“Working hard pays off. Even if we get into the debates about whether we should or should not toil so badly, I believe there’s a healthy level of working hard – and if you crack that, life becomes fulfilling.”
Why working hard is worth it
My underlying belief is that things may or may not always work for you – but it pays off to put in the required effort.
To me, working hard is much more about doing more of what I do, and doing it better to be worth my salt.
That’s all that matters to me. I love my work. I give it the attention and care it deserves. I’d rather work hard than pray to get better. Also, there’s a thing about shedding blood, sweat, and tears for a purpose and watching something beautiful bloom.
For now, I won’t get into that ‘work smarter’ philosophy, explain Malcolm Gladwell’s 10,000-hour rule, or put out an acronym like the SMART way of setting goals.
Although I’m probably not what you might typically call a hard worker, I’m listing down a bunch of things I’ve learned through what my experience has been until now.
So, how can you work harder, or at least, push yourself to do more than what you usually do? Here are some nuggets of wisdom I’ve learned over time.
Here’s how you can work hard (and prosper at whatever you do)
- Give more than you can. Over deliver, keep your promises, and even drink more coffee if needed. Still, grind more, a lot more if you can.
- Leave your life behind for a while. Greatness asks for sacrifices. You don’t need to be doomed, just a bit more determined. Don’t mind missing out some bits of life.
- Take the initiative. Take the responsibility for a task when you can. Don’t wait for instructions. Do something.
- Fall in love with your work. Work doesn’t resemble an obligation when you love it. You do you’ve always been doing, and yet you smile at your desk.
- Show up, even if you’re not motivated. Doesn’t matter which hormones are fuelling you. Work, even when the dopamine has sunk. That’s what showing up is all about.
- Care about what you do. You’re serving the purpose, not the chores. You’re a part of a greater cause. Take pride. Care, before and more than others do.
- Long for betterment. Perfection is unattainable, anyway. Be better than you were yesterday. Improve one skill or habit and you’d be fine. A year later, even better.
- Say you’re good enough. Say it to yourself. Don’t tell yourself that you suck, because even if you’re not remarkable, you’d soon be. Until then, believe that you’re capable.
- Focus on learning. Everything teaches. All experiences matter. Be curious enough to gather enough lessons from the surroundings, people, and details – that’s how you become knowledgeable.
- Find your blocks. What hinders you? Note it and find a cure. Eliminate your roadblocks. Crush them by resolving them.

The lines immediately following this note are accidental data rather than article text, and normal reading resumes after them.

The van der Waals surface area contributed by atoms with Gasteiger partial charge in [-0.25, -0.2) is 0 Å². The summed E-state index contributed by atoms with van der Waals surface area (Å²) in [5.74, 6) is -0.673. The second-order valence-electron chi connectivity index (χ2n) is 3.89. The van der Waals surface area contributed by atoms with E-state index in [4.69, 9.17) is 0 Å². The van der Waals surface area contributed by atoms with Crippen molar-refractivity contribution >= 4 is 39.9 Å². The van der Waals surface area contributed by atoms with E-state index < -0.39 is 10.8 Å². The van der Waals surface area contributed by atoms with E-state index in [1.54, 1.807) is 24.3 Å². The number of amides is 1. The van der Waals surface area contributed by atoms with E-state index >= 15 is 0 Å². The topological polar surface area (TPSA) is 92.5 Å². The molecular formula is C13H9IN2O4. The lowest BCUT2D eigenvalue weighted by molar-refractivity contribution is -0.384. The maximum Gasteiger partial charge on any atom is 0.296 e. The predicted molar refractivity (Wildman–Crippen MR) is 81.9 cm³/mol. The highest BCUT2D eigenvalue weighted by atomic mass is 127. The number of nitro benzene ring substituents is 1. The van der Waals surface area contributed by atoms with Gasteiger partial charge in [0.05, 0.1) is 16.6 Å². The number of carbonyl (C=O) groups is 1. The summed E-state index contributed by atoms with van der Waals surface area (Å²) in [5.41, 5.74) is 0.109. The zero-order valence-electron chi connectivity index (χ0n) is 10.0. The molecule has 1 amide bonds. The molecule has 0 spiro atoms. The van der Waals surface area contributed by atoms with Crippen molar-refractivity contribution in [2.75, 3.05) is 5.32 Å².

- Focus on the essential. Not everything matters. Throw away the clutter, find meaningful work, and do it well. That’s like 80% of any work.
- Do what you can. Focus on what you know. Place your hands on what you see. As for what you don’t know, it’ll be clear to you, too, when you try.
- Choose strengths over weaknesses. You can’t be great at everything, not everything. It’s alright to be just okay as long as you’re flourishing at what you do your best.
- Aim small. Shoot for little goals, accomplish them, and set some new ones. This step by step manner helps, unlike setting big goals which might overwhelm you.
- Learn the tricks. Sweating hard isn’t always necessary as there’s always an easier way. Find that easier way by asking others for help or acquiring new skills.
- Speed up. Set shorter deadlines, find what quickens you, and track your performance. Ultimately, it encourages betterment. Make working faster one of your motives.
- Experiment. Change your routine, try new tools, explore shortcuts or do whatever interests you. Just change your working style often, else you’d be bored and tired.
- Organize your mind-junk. Sort the clutter in your mind and organize it. The ideas, plans, or anything – gain some clarity regarding them. Whiteboards and to-do lists work.
- Glance at the bigger picture. Keep the sight of your reasons right in front of you. Remind yourself often about what your real reason for working is.
- Tie your values to your job. Work feels hollow unless you attach yourself to it, which only happens your values are related to it. Make it a piece of yourself. Make it matter.
- Find the right environment. The right people, a nurturing place, and desirable setting can cast a charm on you. It has always been the case for me.
To me, it’s what matters
Your passion or willingness remains at the core of what you do. It’s what gives your work a significant value.
You may be good or bad at whatever you’re doing, but as long as you’re putting in the work, you’re still marching ahead.
I’m still trying to write better. I try hard to be true to the work that I do. And to be honest, it’s what brings more contentment, not the external factors like appreciation or attention. The only sensible goal I can think of right now is being honest to that person in the mirror.
Does it work? Until now, it has.